Why do we care about old places, and why should we work to preserve them? A Huntersville native and prominent national preservationist takes a look at those questions through a lens that stretches from Eastland Mall to the historic wonders of Rome. 
  • Light rail and TOD development make their mark in University City. From this intersection to Uptown by rail takes about 20 minutes. Photo by Nancy Pierce.

    (Almost) everything you ever wanted to know about TOD but were afraid to ask

    Since City Council approved TOD Article 15 - the new Transit-Oriented Development ordinance - last April, land use consultants, architects, real estate attorneys and other insiders have had ample opportunity to sort out these new rules. As for laypersons, gleaning what they need to know from TOD’s eighty-one page assemblage of definitions, rules, standards, charts and graphics can be a real challenge, despite efforts by staff planners to make the document as jargon-free and user-friendly as possible. 
  • Climbing out of poverty to wealth is hard in Charlotte, research has shown. But children might struggle to reach even the middle of the income distribution over their lifetime. Photo: Samuel Zeller via Unsplash.

    How likely are Charlotte-area kids born into poverty to move up the income ladder?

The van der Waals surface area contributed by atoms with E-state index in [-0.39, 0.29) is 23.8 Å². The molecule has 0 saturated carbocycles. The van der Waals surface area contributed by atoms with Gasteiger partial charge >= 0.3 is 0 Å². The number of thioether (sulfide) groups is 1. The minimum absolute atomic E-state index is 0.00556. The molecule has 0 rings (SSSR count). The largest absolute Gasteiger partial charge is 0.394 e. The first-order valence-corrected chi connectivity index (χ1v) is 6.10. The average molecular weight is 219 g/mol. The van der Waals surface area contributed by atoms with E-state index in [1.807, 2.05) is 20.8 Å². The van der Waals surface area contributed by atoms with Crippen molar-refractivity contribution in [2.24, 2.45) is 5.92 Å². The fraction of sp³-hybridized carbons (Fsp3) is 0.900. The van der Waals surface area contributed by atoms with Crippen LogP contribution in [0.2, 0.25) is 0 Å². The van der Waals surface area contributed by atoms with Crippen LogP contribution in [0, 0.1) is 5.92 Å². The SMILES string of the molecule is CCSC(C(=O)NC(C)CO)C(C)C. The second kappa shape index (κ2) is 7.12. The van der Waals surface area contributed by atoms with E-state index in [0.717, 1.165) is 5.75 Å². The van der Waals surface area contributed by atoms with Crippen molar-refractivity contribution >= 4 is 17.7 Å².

Fifty out of 50: That’s where the Charlotte area ranked in Harvard economist Raj Chetty’s influential 2014 study of economic mobility. By now, that headline finding is well-known. It’s spawned task forces and soul-searching in Charlotte for half a decade, as leaders seek a way to change the city’s dynamic and increase upward mobility. So, it’s hard to move from the bottom to the top. But what about other, less dramatic moves that can still vastly improve a person’s circumstances - say, from the lowest one-fifth of the ladder to the middle fifth?
  • Construction on a new, luxury apartment building in Dilworth. Photo: Nancy Pierce.

    A builder’s perspective: Housing affordability is about more than subsidies

    Charlotte has a problem with housing affordability for many of its citizens. But the solution is more complicated and nuanced than just putting more money into subsidies. The housing affordability problem is primarily a result of the combination of two basic factors: It is getting more and more expensive to develop and operate housing, while at the same time, many families don’t have enough income to meet the required prices associated with these higher costs.  
  • The I-77 bridge (foreground) over the Catawba River, south of Charlotte. Photo: Nancy Pierce

    Why isn’t Charlotte built on the water?

    After visiting a city with a waterfront, maybe stopping for a drink and a bite to eat along whichever river or ocean it’s built along, I’m usually left with one overriding thought: “Wow, Charlotte could really use some of this.” Water plays a prominent role in the design and history of most cities, whether it be a river, bay or ocean. And Charlotte’s skyline and downtown sit tantalizingly close-but-yet-so-far from a major river and lake system. So, the question looms: Why isn’t Charlotte built on the water?  It’s a straightforward question I realized I had never actually asked, despite a decade living in Charlotte. So I called up an expert.